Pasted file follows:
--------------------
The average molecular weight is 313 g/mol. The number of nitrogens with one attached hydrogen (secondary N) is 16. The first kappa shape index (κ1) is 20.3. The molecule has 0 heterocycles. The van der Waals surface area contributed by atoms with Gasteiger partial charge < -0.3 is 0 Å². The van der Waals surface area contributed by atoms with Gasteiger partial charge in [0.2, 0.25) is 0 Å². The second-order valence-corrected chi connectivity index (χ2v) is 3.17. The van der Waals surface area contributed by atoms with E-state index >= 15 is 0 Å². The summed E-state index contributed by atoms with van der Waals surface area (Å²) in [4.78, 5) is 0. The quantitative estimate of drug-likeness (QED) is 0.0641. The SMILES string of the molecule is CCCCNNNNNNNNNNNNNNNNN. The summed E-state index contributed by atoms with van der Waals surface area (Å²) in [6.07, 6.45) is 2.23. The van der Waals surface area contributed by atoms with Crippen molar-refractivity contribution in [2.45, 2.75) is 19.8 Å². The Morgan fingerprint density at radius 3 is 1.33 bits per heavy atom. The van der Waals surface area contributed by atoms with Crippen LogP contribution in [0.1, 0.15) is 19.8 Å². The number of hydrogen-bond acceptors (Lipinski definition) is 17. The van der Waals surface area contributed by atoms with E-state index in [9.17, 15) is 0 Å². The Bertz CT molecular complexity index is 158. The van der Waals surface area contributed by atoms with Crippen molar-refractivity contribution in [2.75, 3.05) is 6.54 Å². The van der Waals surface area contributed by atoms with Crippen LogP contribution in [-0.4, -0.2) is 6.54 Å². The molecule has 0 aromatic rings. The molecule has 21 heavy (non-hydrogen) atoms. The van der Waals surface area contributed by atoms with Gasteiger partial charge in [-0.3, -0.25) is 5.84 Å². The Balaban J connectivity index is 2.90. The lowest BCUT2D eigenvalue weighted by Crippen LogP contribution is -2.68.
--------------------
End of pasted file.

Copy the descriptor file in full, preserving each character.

The average molecular weight is 313 g/mol. The number of nitrogens with one attached hydrogen (secondary N) is 16. The first kappa shape index (κ1) is 20.3. The molecule has 0 heterocycles. The van der Waals surface area contributed by atoms with Gasteiger partial charge < -0.3 is 0 Å². The van der Waals surface area contributed by atoms with Gasteiger partial charge in [0.2, 0.25) is 0 Å². The second-order valence-corrected chi connectivity index (χ2v) is 3.17. The van der Waals surface area contributed by atoms with E-state index >= 15 is 0 Å². The summed E-state index contributed by atoms with van der Waals surface area (Å²) in [4.78, 5) is 0. The quantitative estimate of drug-likeness (QED) is 0.0641. The SMILES string of the molecule is CCCCNNNNNNNNNNNNNNNNN. The summed E-state index contributed by atoms with van der Waals surface area (Å²) in [6.07, 6.45) is 2.23. The van der Waals surface area contributed by atoms with Crippen molar-refractivity contribution in [2.45, 2.75) is 19.8 Å². The Morgan fingerprint density at radius 3 is 1.33 bits per heavy atom. The van der Waals surface area contributed by atoms with Crippen LogP contribution in [0.1, 0.15) is 19.8 Å². The number of hydrogen-bond acceptors (Lipinski definition) is 17. The van der Waals surface area contributed by atoms with E-state index in [9.17, 15) is 0 Å². The Bertz CT molecular complexity index is 158. The van der Waals surface area contributed by atoms with Crippen molar-refractivity contribution in [2.75, 3.05) is 6.54 Å². The van der Waals surface area contributed by atoms with Crippen LogP contribution in [-0.4, -0.2) is 6.54 Å². The molecule has 0 aromatic rings. The molecule has 21 heavy (non-hydrogen) atoms. The van der Waals surface area contributed by atoms with Gasteiger partial charge in [-0.3, -0.25) is 5.84 Å². The Balaban J connectivity index is 2.90. The lowest BCUT2D eigenvalue weighted by Crippen LogP contribution is -2.68.